Age of Inventory - evolution of catalogue:
Such simple lists were attempted in good numbers in the succeeding periods (900 A.D. - 1100 A.D.). Louis Pious (814-840 A.D.) issued a decree requiring the monasteries and cathedrals to list all the books in their possession. So the catalogues of the monasteries and cathedrals were compiled to serve the need for inventories of the material possession. Books were arranged not by author but by the importance of the work in the order of Bible, other religious works and secular works. Contents were not indicated in the case of collections (works of the same author and works of various authors on the same subject hound together, as was the practice). The old traditions of the pre-Christian era continued. 2.2.3 Age of Finding List (1600 A.D. - 1800 A.D.)
Although the inventory idea persisted, many catalogues of the 16th century such as the Catalogue of St. Martin's Priory of Dover, the Syon Catalogue, the Catalogue of the Bretton Monastery, etc. contained many additional details such as content notes, names of editors, translators, etc. in the entry and provided with author and other indexes. The 16th century proved a further productive period influenced by great bibliographers like Gesner, Treflerus, Maunsell, to mention a yew. Of particular significance was the contribution made by Andrew Maunsell, a bookseller and a bibliographer in his own right, who published a bibliography of books in English. He adopted dictionary arrangement making entries under the surnames of authors with added entries provided under editors, subject words, etc. in a limited way. Through his procedure the concept of main entry (to be distinguished from the added entries as the one made under author with full bibliographic description) emerged. The idea of uniform heading also owes to him. He entered the Bible and books of the Bible under the uniform heading of Bible.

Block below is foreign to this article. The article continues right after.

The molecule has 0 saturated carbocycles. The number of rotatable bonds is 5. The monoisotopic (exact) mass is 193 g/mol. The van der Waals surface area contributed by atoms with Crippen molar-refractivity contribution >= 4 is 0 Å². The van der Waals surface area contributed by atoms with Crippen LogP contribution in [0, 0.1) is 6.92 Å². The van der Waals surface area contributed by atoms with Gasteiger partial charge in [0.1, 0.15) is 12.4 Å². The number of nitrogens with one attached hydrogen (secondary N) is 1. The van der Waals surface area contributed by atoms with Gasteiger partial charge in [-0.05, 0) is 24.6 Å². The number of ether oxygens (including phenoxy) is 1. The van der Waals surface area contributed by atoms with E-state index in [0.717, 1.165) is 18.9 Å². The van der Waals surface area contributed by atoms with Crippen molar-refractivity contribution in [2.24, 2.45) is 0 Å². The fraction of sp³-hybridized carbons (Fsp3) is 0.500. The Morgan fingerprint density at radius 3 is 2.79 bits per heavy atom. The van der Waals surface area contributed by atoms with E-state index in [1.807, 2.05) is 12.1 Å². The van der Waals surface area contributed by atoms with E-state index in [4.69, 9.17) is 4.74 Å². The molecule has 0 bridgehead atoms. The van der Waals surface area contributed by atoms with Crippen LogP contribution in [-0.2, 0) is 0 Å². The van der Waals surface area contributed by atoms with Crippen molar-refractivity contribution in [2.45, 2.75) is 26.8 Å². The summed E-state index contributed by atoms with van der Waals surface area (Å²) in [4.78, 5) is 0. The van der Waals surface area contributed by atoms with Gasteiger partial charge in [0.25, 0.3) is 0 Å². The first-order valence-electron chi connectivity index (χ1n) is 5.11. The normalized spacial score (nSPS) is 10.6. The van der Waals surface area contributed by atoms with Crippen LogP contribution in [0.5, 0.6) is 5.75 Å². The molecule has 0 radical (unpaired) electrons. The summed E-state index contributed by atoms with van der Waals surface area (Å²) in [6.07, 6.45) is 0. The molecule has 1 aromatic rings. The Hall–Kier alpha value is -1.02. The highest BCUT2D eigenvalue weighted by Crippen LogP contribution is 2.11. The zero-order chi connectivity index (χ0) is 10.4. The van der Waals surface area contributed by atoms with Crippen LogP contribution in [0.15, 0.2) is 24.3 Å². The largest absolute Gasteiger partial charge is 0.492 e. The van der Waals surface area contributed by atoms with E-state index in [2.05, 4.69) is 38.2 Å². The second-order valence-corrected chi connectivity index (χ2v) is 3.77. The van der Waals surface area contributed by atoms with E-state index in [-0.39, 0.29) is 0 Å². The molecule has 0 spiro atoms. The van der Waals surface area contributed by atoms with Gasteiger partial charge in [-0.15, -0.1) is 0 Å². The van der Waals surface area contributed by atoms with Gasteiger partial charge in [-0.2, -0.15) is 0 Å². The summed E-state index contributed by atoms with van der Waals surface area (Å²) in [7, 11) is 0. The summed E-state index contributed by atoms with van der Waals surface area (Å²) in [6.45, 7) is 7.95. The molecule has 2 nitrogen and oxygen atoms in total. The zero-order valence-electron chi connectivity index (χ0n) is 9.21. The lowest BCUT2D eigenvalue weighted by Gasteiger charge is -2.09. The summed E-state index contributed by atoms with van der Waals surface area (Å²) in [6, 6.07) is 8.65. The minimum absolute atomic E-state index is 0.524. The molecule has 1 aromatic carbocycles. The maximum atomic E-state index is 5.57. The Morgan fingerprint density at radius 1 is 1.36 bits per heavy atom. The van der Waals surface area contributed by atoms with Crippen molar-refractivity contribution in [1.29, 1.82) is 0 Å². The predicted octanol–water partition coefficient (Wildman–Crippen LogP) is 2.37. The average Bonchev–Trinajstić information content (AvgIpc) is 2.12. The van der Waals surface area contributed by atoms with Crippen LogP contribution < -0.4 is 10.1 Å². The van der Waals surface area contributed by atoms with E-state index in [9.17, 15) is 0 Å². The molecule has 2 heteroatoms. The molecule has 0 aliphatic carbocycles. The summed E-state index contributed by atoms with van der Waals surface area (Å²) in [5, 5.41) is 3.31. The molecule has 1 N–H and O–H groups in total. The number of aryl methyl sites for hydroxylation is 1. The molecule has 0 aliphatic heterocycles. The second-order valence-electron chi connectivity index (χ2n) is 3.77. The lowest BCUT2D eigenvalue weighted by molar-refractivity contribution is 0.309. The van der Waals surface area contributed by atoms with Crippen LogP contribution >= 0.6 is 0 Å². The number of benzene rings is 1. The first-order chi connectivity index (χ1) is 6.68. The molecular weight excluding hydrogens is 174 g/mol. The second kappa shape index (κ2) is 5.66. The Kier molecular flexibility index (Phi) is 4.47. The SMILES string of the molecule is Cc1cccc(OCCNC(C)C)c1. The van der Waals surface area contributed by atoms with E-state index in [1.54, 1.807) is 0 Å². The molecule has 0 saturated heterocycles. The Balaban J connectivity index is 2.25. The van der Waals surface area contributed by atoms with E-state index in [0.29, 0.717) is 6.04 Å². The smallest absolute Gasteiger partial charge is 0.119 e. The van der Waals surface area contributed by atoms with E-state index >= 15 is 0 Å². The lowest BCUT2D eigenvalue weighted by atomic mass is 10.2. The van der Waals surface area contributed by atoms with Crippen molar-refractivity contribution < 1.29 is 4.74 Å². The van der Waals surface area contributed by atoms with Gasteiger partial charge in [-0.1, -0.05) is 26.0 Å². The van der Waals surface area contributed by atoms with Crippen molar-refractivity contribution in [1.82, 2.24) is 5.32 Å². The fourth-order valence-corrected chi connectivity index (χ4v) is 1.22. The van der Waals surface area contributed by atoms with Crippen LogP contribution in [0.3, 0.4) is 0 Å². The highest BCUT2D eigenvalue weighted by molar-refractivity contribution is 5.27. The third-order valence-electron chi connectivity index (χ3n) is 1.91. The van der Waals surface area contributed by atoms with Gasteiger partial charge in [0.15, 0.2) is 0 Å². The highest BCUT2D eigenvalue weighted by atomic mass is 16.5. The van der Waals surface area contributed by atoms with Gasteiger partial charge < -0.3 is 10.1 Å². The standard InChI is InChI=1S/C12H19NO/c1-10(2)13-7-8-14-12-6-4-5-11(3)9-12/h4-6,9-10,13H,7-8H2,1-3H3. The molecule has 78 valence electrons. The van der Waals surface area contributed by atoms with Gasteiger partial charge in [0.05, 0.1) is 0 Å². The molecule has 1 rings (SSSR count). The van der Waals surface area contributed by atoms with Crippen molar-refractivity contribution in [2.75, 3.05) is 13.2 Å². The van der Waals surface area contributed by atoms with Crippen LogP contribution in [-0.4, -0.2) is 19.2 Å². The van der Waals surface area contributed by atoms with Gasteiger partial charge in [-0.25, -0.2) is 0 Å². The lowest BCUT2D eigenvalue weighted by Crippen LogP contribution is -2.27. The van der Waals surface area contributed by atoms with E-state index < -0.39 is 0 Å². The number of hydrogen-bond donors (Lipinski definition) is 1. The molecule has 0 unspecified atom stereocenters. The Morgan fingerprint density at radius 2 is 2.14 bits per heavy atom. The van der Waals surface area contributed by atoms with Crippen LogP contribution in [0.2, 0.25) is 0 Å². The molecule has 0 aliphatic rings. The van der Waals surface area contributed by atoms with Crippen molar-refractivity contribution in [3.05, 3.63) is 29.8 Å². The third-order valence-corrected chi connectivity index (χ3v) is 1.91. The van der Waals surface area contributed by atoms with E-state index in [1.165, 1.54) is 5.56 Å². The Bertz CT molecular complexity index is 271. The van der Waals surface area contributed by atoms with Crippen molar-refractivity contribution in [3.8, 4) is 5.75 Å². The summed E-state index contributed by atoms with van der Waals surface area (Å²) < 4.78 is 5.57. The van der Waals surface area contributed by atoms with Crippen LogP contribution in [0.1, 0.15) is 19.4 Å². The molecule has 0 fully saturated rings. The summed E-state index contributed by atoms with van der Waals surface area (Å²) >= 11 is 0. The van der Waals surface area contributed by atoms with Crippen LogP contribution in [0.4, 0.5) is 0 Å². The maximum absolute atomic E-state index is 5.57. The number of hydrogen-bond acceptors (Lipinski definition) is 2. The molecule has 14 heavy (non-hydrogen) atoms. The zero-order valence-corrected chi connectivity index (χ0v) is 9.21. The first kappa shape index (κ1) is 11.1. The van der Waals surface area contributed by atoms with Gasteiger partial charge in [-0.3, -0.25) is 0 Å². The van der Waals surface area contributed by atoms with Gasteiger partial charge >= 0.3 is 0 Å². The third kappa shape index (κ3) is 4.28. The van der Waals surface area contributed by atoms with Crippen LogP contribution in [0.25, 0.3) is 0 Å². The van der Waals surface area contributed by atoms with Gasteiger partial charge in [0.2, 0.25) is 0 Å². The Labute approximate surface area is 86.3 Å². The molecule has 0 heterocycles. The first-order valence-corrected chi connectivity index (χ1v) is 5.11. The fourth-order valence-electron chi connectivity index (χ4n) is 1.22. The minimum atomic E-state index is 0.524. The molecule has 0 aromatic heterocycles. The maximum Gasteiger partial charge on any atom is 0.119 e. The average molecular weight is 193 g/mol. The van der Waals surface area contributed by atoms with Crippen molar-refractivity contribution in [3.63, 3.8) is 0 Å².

By the close of the century, although the vestiges of the inventory catalogue still existed, the need for uniformity and systematic approach to catalogue was clearly recognised. Full description became evident. Author entry gained importance as the primary entry providing the basic approach. Added entries were sought for additional approaches. Printed catalogue became the fashion. Efforts at standardization received new inspiration from men like Naude, Dury, Brillet and others. The Bodleian catalogues produced during the century marked a milestone and greatly influenced the succeeding studies of cataloguing practice. Initially intended as shelf guides on single printed pages with supplements to follow, a catalogue (in book form) of printed books and manuscripts of the Bodleian library (in the typical manner of the 16th century shelf list) was printed in 1605. Thomas Bodley and Thomas James were the principal men behind it. The last of the Bodleian catalogue issued under the guidance of Thomas Hyde in 1674 marked further improvement. It continued the alphabetical order and other procedures as in the earlier catalogues but provided better assemblage of literary units.
The preface contained rules which remained authoritative until the middle of the 19th century. The next century i.e., 18th century was rather a period of stabilisation than innovation or solution. Libraries, more importantly the university and private collections grew in size without definite improvements in organisation. The spread of ideas was slow. Only the printed catalogues did serve the purpose but in a limited way; as examples. But most of them were influenced by the early bibliographers who were immature and were not concerned with logic or theory.